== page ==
Rough House Interview
Five years ago, these guys were a real "Teeze". Today they're known as Rough House. And as their debut album for Columbia Records demonstrates, this group has gotten down to business, the rock 'n roll business that is.
We talked separately, to two of the founding members of Rough House, guitarist Gregg Malack, and Singer Luis Rivera.
Q - Gregg, it must be very hard to work for years to
establish your band under one name, and then just when you get a record deal,
you have to change the group's name. Why couldn't you use Teeze?
Gregg - There's a band out of L.A., a black band, called Teeze. They're on Epic. They're a black, funk band. CBS said, Listen guys, we can't have two Teezes on CBS. So they said think of something else. So, we looked at race horse forms, newspapers, trying to get all kinds of ideas. We picked like 30 different names and Rough House was like the best name out of all of them. Rough House to me, fits the band better anyhow. Rough House is kind of like chaos, running around, just getting into trouble, and I like that. It fits us better than Teeze. So that's cool.
Q - When you went from Teeze to Rough House, you went
thru some personnel changes, didn't you?
A - We got a new guitar player and a new drummer. It's not new now. It's 3 years old now. It's funny but this band gets along the best of all the bands we've had. We went through a dozen or so bass players, 5 or 6 drummers, a dozen guitar players, and for some strange reason, this seems to get along the best.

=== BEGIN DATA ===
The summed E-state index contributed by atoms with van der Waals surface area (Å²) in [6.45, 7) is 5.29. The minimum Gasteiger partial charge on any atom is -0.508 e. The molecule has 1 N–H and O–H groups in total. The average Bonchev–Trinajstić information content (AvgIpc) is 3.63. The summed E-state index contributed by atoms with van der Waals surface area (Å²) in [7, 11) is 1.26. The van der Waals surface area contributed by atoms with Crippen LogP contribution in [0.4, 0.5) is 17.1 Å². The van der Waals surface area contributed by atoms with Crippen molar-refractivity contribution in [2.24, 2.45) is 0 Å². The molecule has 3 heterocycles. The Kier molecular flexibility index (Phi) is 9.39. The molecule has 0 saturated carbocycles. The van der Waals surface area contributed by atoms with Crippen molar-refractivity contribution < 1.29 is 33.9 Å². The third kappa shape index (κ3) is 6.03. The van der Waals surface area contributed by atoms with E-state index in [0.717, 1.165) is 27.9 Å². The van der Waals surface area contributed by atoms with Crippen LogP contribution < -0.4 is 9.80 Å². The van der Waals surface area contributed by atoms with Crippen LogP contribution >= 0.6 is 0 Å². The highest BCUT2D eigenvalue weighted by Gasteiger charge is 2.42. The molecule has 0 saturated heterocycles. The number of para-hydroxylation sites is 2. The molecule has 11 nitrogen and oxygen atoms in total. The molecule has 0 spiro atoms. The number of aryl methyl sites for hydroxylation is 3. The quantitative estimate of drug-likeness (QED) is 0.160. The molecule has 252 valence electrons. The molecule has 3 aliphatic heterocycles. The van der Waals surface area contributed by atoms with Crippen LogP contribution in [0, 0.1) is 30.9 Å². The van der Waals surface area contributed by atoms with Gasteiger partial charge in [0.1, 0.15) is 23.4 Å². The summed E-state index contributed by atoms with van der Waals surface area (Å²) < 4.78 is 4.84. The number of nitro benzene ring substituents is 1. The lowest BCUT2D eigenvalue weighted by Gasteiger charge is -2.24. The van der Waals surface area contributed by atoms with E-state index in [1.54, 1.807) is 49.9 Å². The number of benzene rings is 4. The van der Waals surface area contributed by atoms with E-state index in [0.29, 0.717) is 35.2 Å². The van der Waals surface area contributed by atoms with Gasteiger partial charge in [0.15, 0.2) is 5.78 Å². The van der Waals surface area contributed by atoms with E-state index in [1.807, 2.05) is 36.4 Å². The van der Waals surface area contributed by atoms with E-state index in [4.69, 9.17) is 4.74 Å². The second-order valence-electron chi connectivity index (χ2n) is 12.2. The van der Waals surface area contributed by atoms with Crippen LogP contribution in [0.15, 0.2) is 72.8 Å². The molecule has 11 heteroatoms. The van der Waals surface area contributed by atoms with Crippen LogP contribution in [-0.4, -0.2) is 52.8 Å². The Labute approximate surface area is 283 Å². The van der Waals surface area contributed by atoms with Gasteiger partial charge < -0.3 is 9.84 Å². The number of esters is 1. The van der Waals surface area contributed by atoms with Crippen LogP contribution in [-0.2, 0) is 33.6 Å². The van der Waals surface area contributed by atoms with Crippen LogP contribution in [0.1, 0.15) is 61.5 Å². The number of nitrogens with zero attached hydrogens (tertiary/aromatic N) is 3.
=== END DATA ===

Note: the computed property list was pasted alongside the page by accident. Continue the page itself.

Q - Is there some kind of secret in keeping a band together?
A - You gotta know how to learn to get along with each other. I think that's got something to do with it. You can't have the egos clashing. You have to know how to get along. I think it has a lot to do with personalities. Some people are just too aggressive to make it a team effort. Some people just don't have it. I'm not saying for sure, but Yngwie Malmsteen, like he's on his own pretty much.
Q - So finding the right guys is very important when
you're talking a major label deal?
A - Yeah. You have to want it bad enough too. I wanted it so bad I could taste it. I've wanted it for years. I wanted it since I was 16 years old. Nothings changed. I still want it. Just 'cause we're on a major label doesn't mean we've made it. Now, you have to expose people to the band.
Q – But, some guys never get to the point where
they have a major deal. Things never seem to click.
A - Some people have fate where they never get to that point. Other people luck out. If you believe in yourself enough and you just keep pounding at the doors, sooner or later the door is gonna open up a crack and you're just gonna slam it wide open after that.
Q - Did you have some kind of schedule or goals in mind
that you wanted to achieve when the group was formed?
A - We were a cover band for a couple of years, playing Loverboy, and Judas Priest, and whatever was popular on the radio at the time. After a while I just got sick of doing cover songs, and I said, “Listen, man, this is a dead end. If we were playing our own stuff, we probably wouldn't be playing out much, but still...And the other guys started realizing, that's right, we might as well start doing original stuff, and maybe make something of ourselves. We have a show that's good, a real killer live show.” We believe in giving the people their moneys worth. We didn't get as many gigs in the beginning because original bands aren't as in demand as cover bands, but then it started changing. After we put out our own record, we started to get a lot more work. The reason we put out our own record is because no record co. would sing us. Motley Crue and Ratt got big off of independent records, so we figured if they could do it, we could do it. Whatever it takes.